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Title: I.C.P analytical techniques applied to the hydrogeochemistry of the southern Lincolnshire Limestone aquifer
Author: Lewin, Kathryn
Awarding Body: University of London
Current Institution: Royal Holloway, University of London
Date of Award: 1988
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The hydrogeochemistry of the southern Lincolnshire Limestone is investigated employing inductively coupled plasma-optical emission spectrometry (ICP-OES) as the primary analytical technique. Two simultaneous, multi-element instruments were used. The principles of the technique and comparisons of the hardware, operating conditions and routine sample preparation methods are outlined and realistic levels of precision and detection limits evaluated. The range of determinations in the groundwaters was extended by the development of novel sample treatment techniques including the determination of dissolved sulphide down to the 1 level using a gas-liquid separator, and the determination of rare earth elements in groundwater evaporation residues. The methods were applied to the analysis of groundwaters and rocks of the Lincolnshire Limestone in southern Lincolnshire. The geology, hydrogeology and hydrochemistry of the aquifer are reviewed and the sample collection methods described, stressing the precautions taken to avoid contamination. The Lincolnshire Limestone is an aquifer of considerable heterogeneity, argillaceous limestones are intercalated with pure oolites and it is confined by predominantly clastic formations. The major element chemistry of the groundwaters follow a down-dip trend between calcium-bicarbonate-sulphate waters near outcrop and saline, non-potable waters in the east. The groundwaters are sub-divided into zones based on the processes of calcite dissolution, ion exchange and the mixing of recharge and saline interstitial waters. Minor and trace element behaviour is controlled by a combination of oxidation-reduction reactions, adsorption on clay minerals and organic matter, mineral solubilities, complex formation andgroundwater pH. Ultimately the low levels of most trace metals are limited by their low abundance in the limestone. Temporal hydrochemical trends are identified, and the influence of man, with reference to the down-gradient migration of agrichemical pollutants (e.g. nitrates) is assessed. Fluctuations in the movement of the potable/saline water interface are noted and theories on the origin of the saline waters reviewed.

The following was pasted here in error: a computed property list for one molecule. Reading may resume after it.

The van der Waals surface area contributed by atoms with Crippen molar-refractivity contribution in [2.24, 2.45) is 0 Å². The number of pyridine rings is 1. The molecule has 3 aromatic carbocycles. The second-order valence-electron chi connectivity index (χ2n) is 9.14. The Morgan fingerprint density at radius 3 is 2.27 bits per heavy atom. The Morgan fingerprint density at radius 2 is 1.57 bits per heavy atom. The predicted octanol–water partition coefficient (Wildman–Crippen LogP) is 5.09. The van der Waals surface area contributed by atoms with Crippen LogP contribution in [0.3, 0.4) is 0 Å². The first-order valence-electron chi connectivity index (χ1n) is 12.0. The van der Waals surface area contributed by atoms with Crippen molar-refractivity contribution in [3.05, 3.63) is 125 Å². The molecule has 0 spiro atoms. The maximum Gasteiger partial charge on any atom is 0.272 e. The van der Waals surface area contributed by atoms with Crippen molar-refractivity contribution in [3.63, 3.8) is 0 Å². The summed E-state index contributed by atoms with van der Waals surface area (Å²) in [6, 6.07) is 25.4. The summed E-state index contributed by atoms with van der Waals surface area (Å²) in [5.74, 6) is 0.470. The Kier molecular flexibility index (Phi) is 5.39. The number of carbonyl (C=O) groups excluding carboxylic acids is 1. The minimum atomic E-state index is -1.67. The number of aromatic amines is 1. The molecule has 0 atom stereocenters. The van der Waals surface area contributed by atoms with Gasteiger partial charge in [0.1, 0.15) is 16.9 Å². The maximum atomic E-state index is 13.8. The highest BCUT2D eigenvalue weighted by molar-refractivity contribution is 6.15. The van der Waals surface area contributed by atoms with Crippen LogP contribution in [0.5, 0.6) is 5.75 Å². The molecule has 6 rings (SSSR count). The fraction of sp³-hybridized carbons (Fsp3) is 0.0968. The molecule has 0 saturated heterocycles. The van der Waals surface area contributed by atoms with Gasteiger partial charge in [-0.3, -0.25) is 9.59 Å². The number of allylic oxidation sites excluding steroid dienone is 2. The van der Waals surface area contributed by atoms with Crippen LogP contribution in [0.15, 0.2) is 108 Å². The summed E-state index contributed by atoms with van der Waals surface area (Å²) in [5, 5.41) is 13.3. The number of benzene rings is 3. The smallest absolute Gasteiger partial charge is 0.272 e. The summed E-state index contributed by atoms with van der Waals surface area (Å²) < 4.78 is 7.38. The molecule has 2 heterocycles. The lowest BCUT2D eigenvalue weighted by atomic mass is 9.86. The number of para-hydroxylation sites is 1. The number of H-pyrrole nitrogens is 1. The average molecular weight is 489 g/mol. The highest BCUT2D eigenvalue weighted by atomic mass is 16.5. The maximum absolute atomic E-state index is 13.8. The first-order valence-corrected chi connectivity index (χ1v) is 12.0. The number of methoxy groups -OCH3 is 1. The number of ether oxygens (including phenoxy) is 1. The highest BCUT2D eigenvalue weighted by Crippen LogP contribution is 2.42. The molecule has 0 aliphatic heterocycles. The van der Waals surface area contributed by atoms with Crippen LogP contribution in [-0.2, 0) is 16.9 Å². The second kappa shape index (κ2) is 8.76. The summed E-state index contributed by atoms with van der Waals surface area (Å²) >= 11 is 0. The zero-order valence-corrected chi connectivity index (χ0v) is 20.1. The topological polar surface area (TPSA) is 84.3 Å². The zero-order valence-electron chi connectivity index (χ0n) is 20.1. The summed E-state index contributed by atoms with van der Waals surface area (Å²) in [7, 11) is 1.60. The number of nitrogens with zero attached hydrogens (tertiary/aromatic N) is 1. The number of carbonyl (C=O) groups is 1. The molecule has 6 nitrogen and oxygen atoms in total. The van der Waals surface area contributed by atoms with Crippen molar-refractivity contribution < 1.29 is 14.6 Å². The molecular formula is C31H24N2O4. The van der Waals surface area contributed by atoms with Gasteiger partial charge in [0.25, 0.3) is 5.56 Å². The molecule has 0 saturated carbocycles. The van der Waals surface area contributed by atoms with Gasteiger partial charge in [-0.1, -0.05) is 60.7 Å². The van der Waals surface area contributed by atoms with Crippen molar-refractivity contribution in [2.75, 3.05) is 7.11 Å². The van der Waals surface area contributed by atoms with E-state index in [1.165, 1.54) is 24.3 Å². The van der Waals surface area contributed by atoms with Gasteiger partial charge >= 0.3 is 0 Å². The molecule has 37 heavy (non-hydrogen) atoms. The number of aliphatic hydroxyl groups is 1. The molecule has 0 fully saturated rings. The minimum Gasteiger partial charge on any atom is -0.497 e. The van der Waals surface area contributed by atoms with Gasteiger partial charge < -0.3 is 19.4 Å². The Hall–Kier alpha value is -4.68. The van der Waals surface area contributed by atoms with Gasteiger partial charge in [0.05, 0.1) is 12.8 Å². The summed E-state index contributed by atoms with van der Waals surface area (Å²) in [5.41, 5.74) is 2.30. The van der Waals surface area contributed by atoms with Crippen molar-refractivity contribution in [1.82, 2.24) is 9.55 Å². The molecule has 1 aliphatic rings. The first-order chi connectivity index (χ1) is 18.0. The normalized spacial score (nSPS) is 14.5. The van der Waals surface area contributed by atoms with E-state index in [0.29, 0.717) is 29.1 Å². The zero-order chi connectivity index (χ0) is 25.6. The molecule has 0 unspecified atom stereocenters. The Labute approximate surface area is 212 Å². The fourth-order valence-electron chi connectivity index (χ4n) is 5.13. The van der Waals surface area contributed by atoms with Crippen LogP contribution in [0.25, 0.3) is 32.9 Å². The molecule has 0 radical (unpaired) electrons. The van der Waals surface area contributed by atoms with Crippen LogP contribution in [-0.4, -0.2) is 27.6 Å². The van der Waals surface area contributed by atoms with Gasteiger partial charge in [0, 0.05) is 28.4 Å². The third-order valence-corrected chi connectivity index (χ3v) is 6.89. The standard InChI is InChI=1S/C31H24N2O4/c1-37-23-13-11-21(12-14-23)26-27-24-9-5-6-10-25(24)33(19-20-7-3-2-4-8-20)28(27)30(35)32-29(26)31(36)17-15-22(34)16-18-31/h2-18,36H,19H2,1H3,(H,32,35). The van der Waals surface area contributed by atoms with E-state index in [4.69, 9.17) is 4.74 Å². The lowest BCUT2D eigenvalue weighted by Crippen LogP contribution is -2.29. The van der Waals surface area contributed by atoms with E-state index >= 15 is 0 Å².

Supervisor: Not available Sponsor: Not available
Qualification Name: Thesis (Ph.D.) Qualification Level: Doctoral
EThOS ID:  DOI: Not available
Keywords: Geochemistry